In the end, each person must make their own choices when it comes to the closet(s) and how “out” they want to be at work, in their community, or in other aspect of their lives.  Each person must decide what level of risk he or she is willing to take, and I would not dream of dictating such important choices to others.  Bu I would encourage everyone to consider again what level of risk they might be willing to live with if it means a long-term improvement for all Pagans (and/or gay people).

Movie Review: Shelter

Shelter (2007 film)

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I’m a fan of movies that deal with a gay guy who is struggling to come to terms with his sexuality.  There’s just something touching and nostalgic about watching the main character discover his feelings for another man and begin to sort through the emotional obstacle course made up of love, desire, fear, doubt, and guilt.

One such movie that stands out in my mind is Shelter, the 2007 movie about a young man, Zach, living in California.  Where Shelter differs from other great coming out movies, like Latter Days and Rock Haven, is that Zach’s major conflict isn’t so much about his religion, but his family.

Zach lives with his older sister, her live-in boyfriend (at least I don’t get the impression their married) and his five year old nephew.  Zach works at odd jobs to help support his sister and little Cody, who sees his uncle as a major father figure.  Zach’s life begins to change when is best friend’s older brother, Shaun, comes to town for an extended stay.  Zach and Shaun fall in love, and quickly finds his desire to be with Shaun quickly coming into conflict with his family obligations.  His sister, Jeanne, is concerned about her son being around all that “gay stuff” and doesn’t think it’s healthy environment.  (Strangely, Jeanne isn’t all that concerned that her live-in boyfriend is asking her to go to Oregon for six months and leave Cody behind.) Despite Shaun’s undying adoration of Cody and his willingness to make Cody a part of any plans he and Zach might have, the family conflict leads to problems in the couple’s budding relationship.

In addition to the conflict between love and obligations to a family that doesn’t approve of gay relationships, this film weaves in the extra dimensions of different family backgrounds.  While Zach and his sister have lived a difficult life with plenty of hard luck and few breaks, Shaun comes from a well-to-do family.  This difference leads to differences in perspective and different approaches to their problems, adding to the conflict.

All of these elements are handled well, or at least as well as they can be in a 97 minute movie.  It makes for a touching and heartfelt story, and one that I could personally identify with on many levels.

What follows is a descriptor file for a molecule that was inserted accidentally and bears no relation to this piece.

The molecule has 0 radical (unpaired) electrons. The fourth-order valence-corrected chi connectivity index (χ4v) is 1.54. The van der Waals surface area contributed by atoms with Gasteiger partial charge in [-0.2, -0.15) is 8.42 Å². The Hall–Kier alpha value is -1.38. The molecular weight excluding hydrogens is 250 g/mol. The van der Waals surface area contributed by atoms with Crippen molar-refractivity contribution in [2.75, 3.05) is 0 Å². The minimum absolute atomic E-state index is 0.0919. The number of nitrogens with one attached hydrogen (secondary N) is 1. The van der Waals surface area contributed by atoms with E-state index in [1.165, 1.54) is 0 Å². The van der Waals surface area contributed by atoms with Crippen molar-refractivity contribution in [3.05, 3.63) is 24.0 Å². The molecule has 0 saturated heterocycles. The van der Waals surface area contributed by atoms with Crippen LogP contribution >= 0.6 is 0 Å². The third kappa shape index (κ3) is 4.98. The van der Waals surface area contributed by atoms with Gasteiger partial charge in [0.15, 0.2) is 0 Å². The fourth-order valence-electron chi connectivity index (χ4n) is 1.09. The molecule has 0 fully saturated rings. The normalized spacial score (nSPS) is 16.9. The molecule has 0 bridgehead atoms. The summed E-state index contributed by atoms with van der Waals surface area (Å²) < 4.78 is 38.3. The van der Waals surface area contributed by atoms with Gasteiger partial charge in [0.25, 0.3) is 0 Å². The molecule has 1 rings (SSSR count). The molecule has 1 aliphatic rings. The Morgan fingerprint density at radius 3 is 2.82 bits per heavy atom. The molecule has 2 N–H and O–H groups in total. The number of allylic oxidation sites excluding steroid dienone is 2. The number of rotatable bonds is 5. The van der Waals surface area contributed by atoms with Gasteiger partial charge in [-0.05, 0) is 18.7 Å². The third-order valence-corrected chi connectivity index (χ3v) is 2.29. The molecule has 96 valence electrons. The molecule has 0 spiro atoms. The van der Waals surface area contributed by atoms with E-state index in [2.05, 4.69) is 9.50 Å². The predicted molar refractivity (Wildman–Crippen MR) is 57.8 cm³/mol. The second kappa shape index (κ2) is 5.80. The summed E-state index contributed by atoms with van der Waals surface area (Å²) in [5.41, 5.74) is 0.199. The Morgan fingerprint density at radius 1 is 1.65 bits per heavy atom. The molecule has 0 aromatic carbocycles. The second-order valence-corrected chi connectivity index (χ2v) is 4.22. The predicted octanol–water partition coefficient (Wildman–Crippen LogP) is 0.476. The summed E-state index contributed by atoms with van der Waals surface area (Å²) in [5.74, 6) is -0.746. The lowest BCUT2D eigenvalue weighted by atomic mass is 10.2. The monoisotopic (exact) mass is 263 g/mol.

Coming out confession

Logo designed by artist Keith Harring

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Originally posted to Multiply on 6 February 2008.

I’ve spent the last couple of days thinking about my story about coming out to my parents. I feel like there was so much that I left out. Of course, when I shared them during the panel discussion, I naturally had to keep my comments short, and this meant an extremely abbreviated story. So I shared what I felt were the most relevant points at the time.

However, now that I have more time to spend, I feel it’s important to share a bit more. After all, when I talked about how much time it’s taken my parents to work through everything, I felt like I was attributing it to them. That’s not entirely accurate. In retrospect, I made my own share of mistakes which has probably prolonged the reconciliation process.

The most immediate example is the fact that I came out to my parents well before I was ready. After all, I had only come to accept my sexuality a scant two months before I told my parents. So in reality, I was still emotionally processing everything myself.

Mind you, I don’t regret my choice to come out so quickly, mainly because it was the right choice at the time. The week before I had that fateful conversation with my mother, I had made another poor choice, the choice to tell another person about my sexual orientation. Telling that particular person was a horrible error in judgment on my part, and I can only say that I did so in a moment of emotional weakness.

The problem was, I knew that this particular person sometimes wasn’t the best at keeping secrets, and I was concerned that news of my revelation could get back to my parents. When I realized this, I decided that if my parents were going to find out, I wanted it to come from me. So I I made my decision to make sure that’s exactly what happened.

I made what I still believe was the moral choice. However, the moral choice meant trying to deal with my parents’ reactions to my sexuality while still trying to go through the emotional healing and self-acceptance process myself. That was a high price to pay, and I probably wasn’t always as understanding and patient with my parents as a result.